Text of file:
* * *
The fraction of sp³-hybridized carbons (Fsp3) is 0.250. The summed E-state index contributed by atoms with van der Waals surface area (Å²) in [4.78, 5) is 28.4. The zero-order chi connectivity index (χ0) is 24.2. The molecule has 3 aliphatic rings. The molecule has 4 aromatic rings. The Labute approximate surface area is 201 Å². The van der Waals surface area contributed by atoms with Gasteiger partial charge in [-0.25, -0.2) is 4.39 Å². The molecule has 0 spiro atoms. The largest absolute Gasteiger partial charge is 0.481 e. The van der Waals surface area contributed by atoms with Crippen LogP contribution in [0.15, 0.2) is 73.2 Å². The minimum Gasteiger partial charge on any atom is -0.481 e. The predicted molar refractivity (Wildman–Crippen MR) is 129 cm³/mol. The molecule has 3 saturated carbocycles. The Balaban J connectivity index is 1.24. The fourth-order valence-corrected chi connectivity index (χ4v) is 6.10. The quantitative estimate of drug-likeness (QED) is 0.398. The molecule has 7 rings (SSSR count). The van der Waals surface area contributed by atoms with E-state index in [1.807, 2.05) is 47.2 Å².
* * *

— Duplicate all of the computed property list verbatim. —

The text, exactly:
The fraction of sp³-hybridized carbons (Fsp3) is 0.250. The summed E-state index contributed by atoms with van der Waals surface area (Å²) in [4.78, 5) is 28.4. The zero-order chi connectivity index (χ0) is 24.2. The molecule has 3 aliphatic rings. The molecule has 4 aromatic rings. The Labute approximate surface area is 201 Å². The van der Waals surface area contributed by atoms with Gasteiger partial charge in [-0.25, -0.2) is 4.39 Å². The molecule has 0 spiro atoms. The largest absolute Gasteiger partial charge is 0.481 e. The van der Waals surface area contributed by atoms with Crippen LogP contribution in [0.15, 0.2) is 73.2 Å². The minimum Gasteiger partial charge on any atom is -0.481 e. The predicted molar refractivity (Wildman–Crippen MR) is 129 cm³/mol. The molecule has 3 saturated carbocycles. The Balaban J connectivity index is 1.24. The fourth-order valence-corrected chi connectivity index (χ4v) is 6.10. The quantitative estimate of drug-likeness (QED) is 0.398. The molecule has 7 rings (SSSR count). The van der Waals surface area contributed by atoms with E-state index in [1.807, 2.05) is 47.2 Å².